Also, patients today are approaching their healthcare as consumers. They are tech savvy and “shopping” for providers as they would for other services—providing a modern experience is paramount to attracting and retaining clients. Our partnership goal in the current market is listening, learning, and identifying best practices to transform these providers into data-driven, purpose-driven, quality-driven organizations. This is not done overnight, it is done slowly and methodically.
What are you seeing in terms of successful adoption, deployment and long term sustainability outside of software and technology?
Adopting emergent technology and successfully deploying within an organization can be a daunting task. We don’t treat the move towards value and performance-based reimbursement as something that can be achieved solely with technology—it has to be part of a strategically implemented methodology. We promote a gradual and thoughtful transformation, achieved through a series of digital pivots that help an organization crawl, then walk and finally run.
It isn’t solely a senior management initiative, it is an enterprise-wide team approach. We view responsible digitization and modernization of patient and provider workflows as a great initial step. This sets a standard for discrete data capture essential to value and performance-based medical care. Next, we ensure all relevant data—which is often in disparate silos throughout the practice—is collected and normalized into a single pane of glass for tactical business review. Lastly, we leverage this data into “health intelligence” for numerous new healthcare economy opportunities such as: payer reimbursement negotiations, M&A, provider management, clinical research and innovative revenue streams.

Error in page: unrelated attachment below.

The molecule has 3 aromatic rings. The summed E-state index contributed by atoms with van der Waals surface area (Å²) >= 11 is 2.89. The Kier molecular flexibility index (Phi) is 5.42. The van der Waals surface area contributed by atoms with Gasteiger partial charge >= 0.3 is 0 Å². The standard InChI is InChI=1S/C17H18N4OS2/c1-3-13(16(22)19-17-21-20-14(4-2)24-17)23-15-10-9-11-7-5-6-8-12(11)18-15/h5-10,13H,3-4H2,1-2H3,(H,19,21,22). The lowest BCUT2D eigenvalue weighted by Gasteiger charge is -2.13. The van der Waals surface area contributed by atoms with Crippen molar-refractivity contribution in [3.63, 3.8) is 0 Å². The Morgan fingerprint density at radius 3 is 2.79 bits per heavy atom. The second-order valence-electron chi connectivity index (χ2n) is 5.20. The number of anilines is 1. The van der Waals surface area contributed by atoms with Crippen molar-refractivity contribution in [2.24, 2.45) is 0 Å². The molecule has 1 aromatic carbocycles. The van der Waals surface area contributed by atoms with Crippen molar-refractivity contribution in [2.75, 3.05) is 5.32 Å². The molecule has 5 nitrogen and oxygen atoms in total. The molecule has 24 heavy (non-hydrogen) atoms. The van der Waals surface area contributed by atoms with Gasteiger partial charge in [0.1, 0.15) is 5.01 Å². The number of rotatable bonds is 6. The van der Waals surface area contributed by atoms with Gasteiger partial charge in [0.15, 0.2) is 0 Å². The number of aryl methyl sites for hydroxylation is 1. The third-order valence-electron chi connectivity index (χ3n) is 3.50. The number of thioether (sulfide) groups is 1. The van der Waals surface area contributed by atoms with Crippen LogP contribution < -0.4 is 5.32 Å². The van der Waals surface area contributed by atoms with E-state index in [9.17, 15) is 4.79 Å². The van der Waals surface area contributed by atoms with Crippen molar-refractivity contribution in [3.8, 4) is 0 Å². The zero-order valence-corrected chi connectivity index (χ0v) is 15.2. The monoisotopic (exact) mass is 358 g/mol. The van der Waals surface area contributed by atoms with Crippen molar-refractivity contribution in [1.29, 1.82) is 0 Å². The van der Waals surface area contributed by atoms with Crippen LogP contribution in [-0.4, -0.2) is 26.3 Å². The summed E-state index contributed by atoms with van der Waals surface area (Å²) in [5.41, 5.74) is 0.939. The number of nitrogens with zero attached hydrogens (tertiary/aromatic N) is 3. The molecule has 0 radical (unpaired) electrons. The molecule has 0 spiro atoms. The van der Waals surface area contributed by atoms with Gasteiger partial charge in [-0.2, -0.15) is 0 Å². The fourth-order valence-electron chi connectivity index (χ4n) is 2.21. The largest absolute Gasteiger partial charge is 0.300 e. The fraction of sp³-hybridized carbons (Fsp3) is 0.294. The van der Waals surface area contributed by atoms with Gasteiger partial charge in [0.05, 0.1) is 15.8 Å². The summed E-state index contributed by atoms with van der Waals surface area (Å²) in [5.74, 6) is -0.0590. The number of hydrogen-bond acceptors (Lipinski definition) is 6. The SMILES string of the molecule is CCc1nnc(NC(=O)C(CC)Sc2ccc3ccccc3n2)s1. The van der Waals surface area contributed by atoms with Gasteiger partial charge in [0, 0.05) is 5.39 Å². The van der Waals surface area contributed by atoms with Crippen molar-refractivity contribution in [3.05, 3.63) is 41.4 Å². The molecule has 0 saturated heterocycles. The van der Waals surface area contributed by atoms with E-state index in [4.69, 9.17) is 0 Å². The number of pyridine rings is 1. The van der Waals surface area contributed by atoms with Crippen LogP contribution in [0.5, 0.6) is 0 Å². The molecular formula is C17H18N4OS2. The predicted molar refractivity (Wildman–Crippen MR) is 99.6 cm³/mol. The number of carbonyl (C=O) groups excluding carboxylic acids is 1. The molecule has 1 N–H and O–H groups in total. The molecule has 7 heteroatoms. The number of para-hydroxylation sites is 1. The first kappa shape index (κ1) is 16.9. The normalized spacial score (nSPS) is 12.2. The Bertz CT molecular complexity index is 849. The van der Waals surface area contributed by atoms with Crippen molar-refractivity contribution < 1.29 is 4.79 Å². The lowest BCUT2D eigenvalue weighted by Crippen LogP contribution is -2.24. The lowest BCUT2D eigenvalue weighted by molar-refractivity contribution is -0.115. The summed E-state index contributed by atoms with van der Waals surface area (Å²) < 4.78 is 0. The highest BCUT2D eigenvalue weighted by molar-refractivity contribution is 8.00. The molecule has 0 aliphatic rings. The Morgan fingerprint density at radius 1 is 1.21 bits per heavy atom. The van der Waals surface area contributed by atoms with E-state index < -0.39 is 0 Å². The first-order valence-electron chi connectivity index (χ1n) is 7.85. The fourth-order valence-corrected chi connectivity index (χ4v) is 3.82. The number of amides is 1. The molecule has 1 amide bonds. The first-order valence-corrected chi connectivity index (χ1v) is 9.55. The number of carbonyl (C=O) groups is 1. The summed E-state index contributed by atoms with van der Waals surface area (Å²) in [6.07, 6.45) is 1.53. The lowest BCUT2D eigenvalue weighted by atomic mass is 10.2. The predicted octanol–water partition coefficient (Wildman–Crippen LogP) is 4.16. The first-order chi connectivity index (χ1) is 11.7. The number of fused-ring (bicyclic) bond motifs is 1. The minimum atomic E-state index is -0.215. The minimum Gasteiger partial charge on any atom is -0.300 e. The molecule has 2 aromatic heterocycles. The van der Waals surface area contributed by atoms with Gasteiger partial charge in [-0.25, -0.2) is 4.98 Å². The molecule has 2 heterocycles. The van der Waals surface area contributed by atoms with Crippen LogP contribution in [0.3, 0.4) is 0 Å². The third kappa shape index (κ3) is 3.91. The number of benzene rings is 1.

How do you explain the recent appetite for injury prevention and wellness initiatives from PT’s, Ortho’s, and Sports Medicine executives?
This is really exciting. If you look at healthcare in general, we are seeing a shift from reactive to proactive medicine, from fragmented to coordinated care and from managing conditions when they arise to preventing them in the first place. There will always be a post-acute market because injuries and accidents happen, but folks are really starting to focus on wellness and prevention as a lifestyle and business. This is absolutely happening now in regard to musculoskeletal treatments with all sorts of use cases emerging. From identifying deficiencies in competitive athletes, and then assigning protocols to strengthen specific areas, to employers mandating preventative exercises based on physical job requirements, the list continues to grow.
Any final thoughts?
The technology is here and it is critical that you begin to take the steps towards digital transformation now. To effectively manage the transitions and inevitable challenges: crawl, walk and then run. Crawling involves digitizing your care delivery and modernizing the patient experience (think HEP’s PROM’s and communication). Running means getting all your data centralized into a health intelligence view (i.e. EMR data, clinical evaluations, subjective patient data). Running is leveraging your outcomes and demonstrating your performance for continued success on all fronts. Ultimately, both patient experience and provider performance will be dramatically improved.